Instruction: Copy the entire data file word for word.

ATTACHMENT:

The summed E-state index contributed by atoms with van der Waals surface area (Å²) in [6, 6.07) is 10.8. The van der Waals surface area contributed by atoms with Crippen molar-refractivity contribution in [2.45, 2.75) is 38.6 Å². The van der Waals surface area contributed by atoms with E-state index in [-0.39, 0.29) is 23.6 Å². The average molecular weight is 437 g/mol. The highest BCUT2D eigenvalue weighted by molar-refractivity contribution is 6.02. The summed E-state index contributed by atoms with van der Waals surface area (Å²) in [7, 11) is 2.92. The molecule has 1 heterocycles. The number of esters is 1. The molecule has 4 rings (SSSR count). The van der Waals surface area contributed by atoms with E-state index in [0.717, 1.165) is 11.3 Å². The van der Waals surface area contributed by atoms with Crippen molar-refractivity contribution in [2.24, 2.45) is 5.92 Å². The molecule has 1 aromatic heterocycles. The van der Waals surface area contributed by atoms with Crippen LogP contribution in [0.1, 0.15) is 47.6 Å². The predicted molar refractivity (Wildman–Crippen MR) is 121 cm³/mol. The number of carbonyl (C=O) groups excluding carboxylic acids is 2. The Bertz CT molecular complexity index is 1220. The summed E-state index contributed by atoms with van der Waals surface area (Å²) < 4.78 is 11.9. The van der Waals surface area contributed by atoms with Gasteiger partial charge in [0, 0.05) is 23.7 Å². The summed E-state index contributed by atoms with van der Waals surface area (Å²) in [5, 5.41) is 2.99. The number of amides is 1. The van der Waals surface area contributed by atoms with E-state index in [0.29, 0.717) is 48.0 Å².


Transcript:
The summed E-state index contributed by atoms with van der Waals surface area (Å²) in [6, 6.07) is 10.8. The van der Waals surface area contributed by atoms with Crippen molar-refractivity contribution in [2.45, 2.75) is 38.6 Å². The van der Waals surface area contributed by atoms with E-state index in [-0.39, 0.29) is 23.6 Å². The average molecular weight is 437 g/mol. The highest BCUT2D eigenvalue weighted by molar-refractivity contribution is 6.02. The summed E-state index contributed by atoms with van der Waals surface area (Å²) in [7, 11) is 2.92. The molecule has 1 heterocycles. The number of esters is 1. The molecule has 4 rings (SSSR count). The van der Waals surface area contributed by atoms with E-state index in [0.717, 1.165) is 11.3 Å². The van der Waals surface area contributed by atoms with Crippen molar-refractivity contribution in [2.24, 2.45) is 5.92 Å². The molecule has 1 aromatic heterocycles. The van der Waals surface area contributed by atoms with Crippen LogP contribution in [0.1, 0.15) is 47.6 Å². The predicted molar refractivity (Wildman–Crippen MR) is 121 cm³/mol. The number of carbonyl (C=O) groups excluding carboxylic acids is 2. The Bertz CT molecular complexity index is 1220. The summed E-state index contributed by atoms with van der Waals surface area (Å²) < 4.78 is 11.9. The van der Waals surface area contributed by atoms with Gasteiger partial charge in [0, 0.05) is 23.7 Å². The summed E-state index contributed by atoms with van der Waals surface area (Å²) in [5, 5.41) is 2.99. The number of amides is 1. The van der Waals surface area contributed by atoms with E-state index in [0.29, 0.717) is 48.0 Å².